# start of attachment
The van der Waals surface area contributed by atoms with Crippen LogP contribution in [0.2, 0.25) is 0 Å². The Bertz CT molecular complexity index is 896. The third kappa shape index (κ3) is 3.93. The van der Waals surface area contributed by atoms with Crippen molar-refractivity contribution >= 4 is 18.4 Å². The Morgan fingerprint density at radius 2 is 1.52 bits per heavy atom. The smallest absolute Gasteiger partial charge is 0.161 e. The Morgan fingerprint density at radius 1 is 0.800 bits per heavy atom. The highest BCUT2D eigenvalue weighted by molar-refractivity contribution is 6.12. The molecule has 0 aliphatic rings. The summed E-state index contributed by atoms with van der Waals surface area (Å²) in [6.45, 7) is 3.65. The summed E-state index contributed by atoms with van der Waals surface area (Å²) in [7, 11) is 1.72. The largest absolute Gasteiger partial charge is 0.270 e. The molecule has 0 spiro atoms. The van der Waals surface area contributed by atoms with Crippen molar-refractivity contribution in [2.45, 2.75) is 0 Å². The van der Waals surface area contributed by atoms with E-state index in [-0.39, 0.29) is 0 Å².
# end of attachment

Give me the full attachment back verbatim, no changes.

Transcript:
The van der Waals surface area contributed by atoms with Crippen LogP contribution in [0.2, 0.25) is 0 Å². The Bertz CT molecular complexity index is 896. The third kappa shape index (κ3) is 3.93. The van der Waals surface area contributed by atoms with Crippen molar-refractivity contribution >= 4 is 18.4 Å². The Morgan fingerprint density at radius 2 is 1.52 bits per heavy atom. The smallest absolute Gasteiger partial charge is 0.161 e. The Morgan fingerprint density at radius 1 is 0.800 bits per heavy atom. The highest BCUT2D eigenvalue weighted by molar-refractivity contribution is 6.12. The molecule has 0 aliphatic rings. The summed E-state index contributed by atoms with van der Waals surface area (Å²) in [6.45, 7) is 3.65. The summed E-state index contributed by atoms with van der Waals surface area (Å²) in [7, 11) is 1.72. The largest absolute Gasteiger partial charge is 0.270 e. The molecule has 0 spiro atoms. The van der Waals surface area contributed by atoms with Crippen molar-refractivity contribution in [2.45, 2.75) is 0 Å². The van der Waals surface area contributed by atoms with E-state index in [-0.39, 0.29) is 0 Å².